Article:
As a business owner, setting up a bank account is one of the first things you need to do when starting a new venture. Good accounting practice dictates that you should separate your personal bank account from your business account to monitor business-related disbursements more accurately.
While setting up a bank account is relatively easy, determining the right bank for your business requires some effort. In this article, we will provide you with a step-by-step guide on how to choose the right bank for your business.
Look for the Right Fit
The right bank is one that meets the banking requirements of your business. You need to find a bank that will help you secure the best deal and avoid unnecessary expenses.
Consider the type of banking services you need. For example, if your business requires you to transact with other countries and travel frequently, look for a bank that has a global presence. However, if your business is locally based, and you have a strong need for personalized service from bank staff, then a small bank may suit you better.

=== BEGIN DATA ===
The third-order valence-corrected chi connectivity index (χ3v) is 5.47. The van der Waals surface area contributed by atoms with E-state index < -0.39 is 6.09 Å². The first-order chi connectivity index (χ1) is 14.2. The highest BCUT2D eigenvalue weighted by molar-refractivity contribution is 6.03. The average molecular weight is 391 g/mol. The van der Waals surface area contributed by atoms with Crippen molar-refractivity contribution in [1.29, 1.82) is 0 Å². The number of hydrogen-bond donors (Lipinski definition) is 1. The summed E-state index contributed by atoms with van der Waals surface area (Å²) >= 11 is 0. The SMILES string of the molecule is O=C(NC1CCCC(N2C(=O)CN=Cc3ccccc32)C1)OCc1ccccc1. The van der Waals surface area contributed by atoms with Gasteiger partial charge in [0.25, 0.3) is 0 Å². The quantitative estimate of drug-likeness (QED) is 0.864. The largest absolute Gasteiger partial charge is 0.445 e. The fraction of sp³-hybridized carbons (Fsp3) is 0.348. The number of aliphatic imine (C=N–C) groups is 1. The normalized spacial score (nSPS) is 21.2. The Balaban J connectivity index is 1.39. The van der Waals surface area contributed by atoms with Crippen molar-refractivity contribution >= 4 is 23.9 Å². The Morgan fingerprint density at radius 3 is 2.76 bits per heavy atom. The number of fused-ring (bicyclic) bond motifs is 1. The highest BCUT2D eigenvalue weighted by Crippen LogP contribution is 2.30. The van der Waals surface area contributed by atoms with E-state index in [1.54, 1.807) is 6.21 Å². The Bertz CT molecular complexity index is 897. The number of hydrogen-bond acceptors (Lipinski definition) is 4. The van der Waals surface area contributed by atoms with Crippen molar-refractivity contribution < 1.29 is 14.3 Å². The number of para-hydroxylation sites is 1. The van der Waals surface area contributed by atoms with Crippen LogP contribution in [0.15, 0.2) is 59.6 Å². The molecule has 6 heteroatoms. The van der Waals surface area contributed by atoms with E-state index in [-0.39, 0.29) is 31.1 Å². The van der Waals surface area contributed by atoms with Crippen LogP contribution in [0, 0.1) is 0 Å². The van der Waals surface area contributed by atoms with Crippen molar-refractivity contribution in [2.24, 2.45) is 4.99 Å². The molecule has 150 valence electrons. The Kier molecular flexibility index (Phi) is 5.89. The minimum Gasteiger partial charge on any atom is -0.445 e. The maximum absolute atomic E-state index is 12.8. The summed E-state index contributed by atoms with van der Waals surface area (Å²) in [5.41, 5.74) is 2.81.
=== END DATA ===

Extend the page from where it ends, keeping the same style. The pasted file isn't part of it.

Consider the Location
If you will be handling a lot of cash, look for a bank that is close to your office or store. This way, you can easily access the bank when you need it. You also need to consider the different banking hours of the banks near you. Determine which banking hours will work best with your own business schedule.
Make a Checklist
In choosing a bank, ask yourself the following questions:
- Does your bank of choice provide online banking that enables you to conveniently pay your bills, transfer money in and out of your account, and make other banking transactions?
- Can you easily make online downloads of your banking reports and records for your business bookkeeping needs?
- How many branches does the bank have, and where are they?
- Are these proximate enough to where you do business?
Once you have selected your bank, analyze the services, bank charges, and penalties that you may incur. Research the bank’s website and gather information about the types of accounts they offer, interest rates, loans, and special services.